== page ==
Corey Seager busy in return to action


By Jon Weisman

The fates didn’t waste any time throwing the business at Corey Seager in his first Dodger game in nearly three weeks.

In tonight’s Freeway Series opener, the Angels’ first two batters hit grounders — including one deep in the hole at shortstop — to Seager, who has been recovering from a sprained left knee. Seager made both plays, as well as starting a 6-4-3 double play to end the top of the second.

Seager had another assist in the third before letting a pop-up in the fourth inning to short left field clank off his glove for an error that would lead to an unearned run off Scott Kazmir.

The 21-year-old was busy on offense as well. Coming to bat for the first time in the bottom of the second inning, Seager squibbed a ball toward third base and raced down the line to beat out an infield single. In the fourth, he singled off second baseman Johnny Giavotella, went to second on a wild pitch, then came around on a Yasiel Puig single to score with a slide.

“He did everything you could kind of imagine on a baseball field,” Dave Roberts said. “His uniform got dirty, and he got his adrenaline going. He made some tough plays in the hole, obviously dropped the pop-up (but) swung the bat well. Just good to get five innings in. He’ll be in there tomorrow.”

Seager was also involved in the night’s controversial play, which brought on challenges from both the Angels and Dodgers. With Yunel Escobar on first base with one out in the fifth, Craig Gentry grounded to second baseman Chase Utley. Utley fed Seager, who relayed to first for an apparent double play.

The Angels challenged the out call at first, and won. The Dodgers challenged that the batter should be out for runner’s interference, based on the new sliding rule enacted this offseason, but lost.

“It was kind of interesting,” Roberts said. “Talking to the umpires, they said there needs to be a little bit more clarity, because there wasn’t an attempt to touch the bag, to touch the base at second. And so we challenged that in the sense of expecting the batter-runner to be out at first base, (but) they said because it didn’t impede the throw.”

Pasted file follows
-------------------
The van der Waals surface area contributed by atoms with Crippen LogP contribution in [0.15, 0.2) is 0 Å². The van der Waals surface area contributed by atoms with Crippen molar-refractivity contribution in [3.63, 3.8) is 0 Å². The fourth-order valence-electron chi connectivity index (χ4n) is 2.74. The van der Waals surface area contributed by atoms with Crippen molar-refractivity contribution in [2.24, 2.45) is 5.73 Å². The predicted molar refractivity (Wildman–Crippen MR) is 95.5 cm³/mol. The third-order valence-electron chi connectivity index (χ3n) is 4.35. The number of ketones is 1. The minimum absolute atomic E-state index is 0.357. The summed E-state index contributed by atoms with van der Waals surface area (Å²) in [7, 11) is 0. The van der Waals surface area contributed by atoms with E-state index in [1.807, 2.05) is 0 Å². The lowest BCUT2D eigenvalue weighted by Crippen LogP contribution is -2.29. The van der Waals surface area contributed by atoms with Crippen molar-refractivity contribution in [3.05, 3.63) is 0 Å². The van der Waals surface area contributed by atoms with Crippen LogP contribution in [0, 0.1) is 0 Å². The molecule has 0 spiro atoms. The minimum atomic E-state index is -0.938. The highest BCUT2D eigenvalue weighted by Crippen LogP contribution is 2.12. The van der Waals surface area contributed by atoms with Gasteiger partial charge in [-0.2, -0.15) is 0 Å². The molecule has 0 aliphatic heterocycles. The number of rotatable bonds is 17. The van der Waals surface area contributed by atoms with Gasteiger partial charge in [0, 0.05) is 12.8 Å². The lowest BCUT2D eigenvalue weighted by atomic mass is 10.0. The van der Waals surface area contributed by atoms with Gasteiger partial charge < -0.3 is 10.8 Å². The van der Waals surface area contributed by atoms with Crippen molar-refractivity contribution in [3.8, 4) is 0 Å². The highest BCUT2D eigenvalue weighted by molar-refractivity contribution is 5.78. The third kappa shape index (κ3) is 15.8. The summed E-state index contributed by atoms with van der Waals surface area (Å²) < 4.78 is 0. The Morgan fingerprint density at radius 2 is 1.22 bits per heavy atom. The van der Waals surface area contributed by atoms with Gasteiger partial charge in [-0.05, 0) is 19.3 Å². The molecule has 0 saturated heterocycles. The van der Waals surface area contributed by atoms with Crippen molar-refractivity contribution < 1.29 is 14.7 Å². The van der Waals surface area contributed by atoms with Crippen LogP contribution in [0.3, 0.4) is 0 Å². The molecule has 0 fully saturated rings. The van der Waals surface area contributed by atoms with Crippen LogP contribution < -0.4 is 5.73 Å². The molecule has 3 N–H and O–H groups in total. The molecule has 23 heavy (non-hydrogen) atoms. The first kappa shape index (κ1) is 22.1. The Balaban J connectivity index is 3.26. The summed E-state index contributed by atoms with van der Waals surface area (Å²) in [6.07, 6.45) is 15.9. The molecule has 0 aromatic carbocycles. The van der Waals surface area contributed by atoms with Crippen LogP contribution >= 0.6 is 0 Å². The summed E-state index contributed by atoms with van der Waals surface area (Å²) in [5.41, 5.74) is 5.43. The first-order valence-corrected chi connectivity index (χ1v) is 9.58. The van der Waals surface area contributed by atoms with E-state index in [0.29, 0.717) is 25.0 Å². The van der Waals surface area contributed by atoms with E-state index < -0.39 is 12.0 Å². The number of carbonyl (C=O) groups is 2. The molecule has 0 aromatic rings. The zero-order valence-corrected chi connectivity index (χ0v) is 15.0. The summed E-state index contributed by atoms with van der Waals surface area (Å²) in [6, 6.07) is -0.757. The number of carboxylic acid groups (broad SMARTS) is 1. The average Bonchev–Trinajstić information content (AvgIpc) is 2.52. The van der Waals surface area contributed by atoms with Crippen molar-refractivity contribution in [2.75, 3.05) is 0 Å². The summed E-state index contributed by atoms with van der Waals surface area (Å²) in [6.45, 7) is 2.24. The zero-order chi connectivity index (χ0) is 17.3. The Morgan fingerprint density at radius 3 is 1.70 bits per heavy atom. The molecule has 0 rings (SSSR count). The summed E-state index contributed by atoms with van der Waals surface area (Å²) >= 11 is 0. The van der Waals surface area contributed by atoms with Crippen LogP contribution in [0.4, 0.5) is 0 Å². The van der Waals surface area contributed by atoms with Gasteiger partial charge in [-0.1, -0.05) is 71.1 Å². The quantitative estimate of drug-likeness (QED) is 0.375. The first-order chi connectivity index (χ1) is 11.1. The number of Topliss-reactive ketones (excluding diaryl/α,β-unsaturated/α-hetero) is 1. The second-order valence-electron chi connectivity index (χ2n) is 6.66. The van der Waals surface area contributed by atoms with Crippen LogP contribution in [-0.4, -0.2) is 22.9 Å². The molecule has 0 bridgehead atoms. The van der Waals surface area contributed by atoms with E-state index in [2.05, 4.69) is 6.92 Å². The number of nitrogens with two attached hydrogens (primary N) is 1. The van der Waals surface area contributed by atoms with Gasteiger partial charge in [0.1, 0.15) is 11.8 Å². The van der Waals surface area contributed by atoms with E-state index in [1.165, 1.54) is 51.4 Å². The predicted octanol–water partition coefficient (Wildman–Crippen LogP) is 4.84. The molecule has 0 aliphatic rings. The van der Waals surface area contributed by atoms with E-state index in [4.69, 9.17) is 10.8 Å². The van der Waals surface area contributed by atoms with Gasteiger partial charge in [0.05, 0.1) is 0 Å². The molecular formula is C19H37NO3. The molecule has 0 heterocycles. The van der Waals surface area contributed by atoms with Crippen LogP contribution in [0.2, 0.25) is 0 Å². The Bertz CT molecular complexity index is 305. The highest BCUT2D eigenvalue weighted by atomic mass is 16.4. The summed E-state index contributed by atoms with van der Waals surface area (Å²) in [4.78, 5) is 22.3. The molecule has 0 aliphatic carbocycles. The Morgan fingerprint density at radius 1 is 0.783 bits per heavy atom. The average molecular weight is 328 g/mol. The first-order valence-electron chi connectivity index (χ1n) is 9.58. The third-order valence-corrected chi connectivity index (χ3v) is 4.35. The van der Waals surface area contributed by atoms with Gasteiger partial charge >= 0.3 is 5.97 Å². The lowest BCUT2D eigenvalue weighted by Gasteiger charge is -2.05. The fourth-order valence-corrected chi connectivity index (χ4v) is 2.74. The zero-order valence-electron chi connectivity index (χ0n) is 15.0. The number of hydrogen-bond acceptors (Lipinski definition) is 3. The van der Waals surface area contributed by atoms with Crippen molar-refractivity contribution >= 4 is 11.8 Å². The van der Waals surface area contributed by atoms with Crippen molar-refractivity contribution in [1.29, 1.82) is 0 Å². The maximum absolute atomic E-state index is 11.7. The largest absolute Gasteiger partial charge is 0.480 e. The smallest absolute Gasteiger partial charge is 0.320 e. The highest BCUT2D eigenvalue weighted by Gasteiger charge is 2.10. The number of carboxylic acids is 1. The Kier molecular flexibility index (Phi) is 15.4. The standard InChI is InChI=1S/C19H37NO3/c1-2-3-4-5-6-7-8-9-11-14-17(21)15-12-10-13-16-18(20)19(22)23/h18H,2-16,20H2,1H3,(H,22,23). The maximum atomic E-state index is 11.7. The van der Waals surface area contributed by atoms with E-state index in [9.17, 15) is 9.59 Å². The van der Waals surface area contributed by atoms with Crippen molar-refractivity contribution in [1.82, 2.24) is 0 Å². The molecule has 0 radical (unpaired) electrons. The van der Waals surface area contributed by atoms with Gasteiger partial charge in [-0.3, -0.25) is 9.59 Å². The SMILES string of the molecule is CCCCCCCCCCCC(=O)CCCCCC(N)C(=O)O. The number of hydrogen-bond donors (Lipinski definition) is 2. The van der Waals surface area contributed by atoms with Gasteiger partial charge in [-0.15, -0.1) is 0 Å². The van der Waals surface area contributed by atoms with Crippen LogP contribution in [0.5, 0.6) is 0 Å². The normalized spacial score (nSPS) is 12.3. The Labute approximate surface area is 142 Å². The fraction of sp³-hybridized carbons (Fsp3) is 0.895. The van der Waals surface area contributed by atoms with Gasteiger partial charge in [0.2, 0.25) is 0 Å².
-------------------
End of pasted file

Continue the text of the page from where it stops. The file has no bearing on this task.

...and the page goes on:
Essentially, a combination of Escobar being close enough to the bag and Seager being far enough away made the slide legal enough in the eyes of the umpires. But it signaled that application of the rule in its inaugural season would, no surprise, be a work in progress.

“As I understand it, the rule is in face to protect the middle infielders,” Roberts said, “so the biggest deterrent would be an automatic double play when there’s no attempt to touch second base. So that’s why we challenged.”

3 Comments

As I said in other thread, based on the wording of the rule, it should have been called a DP.

I think you are right. The intent was not to touch the bag. If Seager for some reason had pivoted the other way there would have been contact. Since it is a forceout situation, it make little sense for a runner to slide by the bag to touch it with his hand and there is nothing in the new rule about being close enough to touch the bag with your hand (which he didn’t attempt in any event). As they have gotten rid of the neighborhood play, the umps will need to enforce this pretty strictly for the new rule to have the desire impact on play.

Chase can be seen on the field talking to the umps after the play no, doubt about the new rule that will bear his name.

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